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EDITORIAL
Editorials
These are the responsibility of the editor and convey the newspaper's view on current affairs-both domestic and international

A clear, convincing explanation

Rajoy must not miss the opportunity to rectify errors, and to state his plans for the future

The prime minister is appearing today before Congress to give explanations on the accusations of irregular financing and other accounting anomalies in the governing Popular Party (PP), which the party’s former treasurer has brought to light.

It is precisely the scandal sparked by the Bárcenas papers that lies behind this parliamentary appearance, and any attempt to generalize or mask it with other political issues — be it the economy, the unemployment problem or whatever — will only further erode the already low level of credibility that has blighted his government and his party since the scandal came to light.

The impression is that the prime minister’s chief advisor in these matters, Pedro Arriola — himself implicated in the Bárcenas accusations — has been using a strategy of this sort, rather in his own defense than that of his clients.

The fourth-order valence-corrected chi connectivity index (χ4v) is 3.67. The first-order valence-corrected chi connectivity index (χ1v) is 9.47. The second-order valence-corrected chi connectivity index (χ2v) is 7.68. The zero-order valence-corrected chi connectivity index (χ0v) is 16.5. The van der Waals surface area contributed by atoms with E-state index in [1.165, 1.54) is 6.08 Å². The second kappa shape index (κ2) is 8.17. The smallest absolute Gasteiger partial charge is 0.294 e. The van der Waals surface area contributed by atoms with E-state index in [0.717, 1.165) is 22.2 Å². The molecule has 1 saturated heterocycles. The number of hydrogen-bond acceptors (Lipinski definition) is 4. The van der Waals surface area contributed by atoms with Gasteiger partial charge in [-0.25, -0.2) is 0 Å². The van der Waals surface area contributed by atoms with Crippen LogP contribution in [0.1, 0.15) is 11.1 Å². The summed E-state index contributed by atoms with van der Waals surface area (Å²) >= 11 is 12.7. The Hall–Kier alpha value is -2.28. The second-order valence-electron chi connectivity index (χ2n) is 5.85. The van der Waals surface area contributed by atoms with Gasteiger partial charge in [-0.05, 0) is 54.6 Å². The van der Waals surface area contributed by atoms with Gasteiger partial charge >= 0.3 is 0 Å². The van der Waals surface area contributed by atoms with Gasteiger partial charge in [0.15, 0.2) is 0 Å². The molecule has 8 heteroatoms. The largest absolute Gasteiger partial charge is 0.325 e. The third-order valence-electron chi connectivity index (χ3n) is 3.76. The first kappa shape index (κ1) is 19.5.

The string of mistakes committed by the ruling party in dealing with the Bárcenas case already produces a feeling of embarrassment in any observer of politics.

Hopefully we shall not see a repetition of pathetic gaffes such as that of denying everything “except a few things,” or of inventing creative legal formulas hitherto unknown to the labor market, such as “deferred severance pay.” And of course no one can believe that time will help to smooth over this problem, which is already the object of a judicial procedure.

Little good can come of the apparent though still limited signs of improvement in the Spanish economy, should the crisis of public confidence in our country’s democratic institutions persist. It is indispensable for Mariano Rajoy to address decisively and squarely not only the murky Bárcenas affair, but above all the need for a clear impulse toward democratic regeneration in the country’s structures of government.

The Crown, the political parties, the Constitutional Court, the administration of justice, the unions and the organization of the welfare state — it is the whole system that is now under a shadow in the eyes of public opinion. It is this concern, sharply aggravated by the Bárcenas papers and the government’s reaction to them, that Rajoy must address in clear terms today without artful dodges, and with the humility and sincerity that we have a right to expect from a prime minister who has received the endorsement of the voters.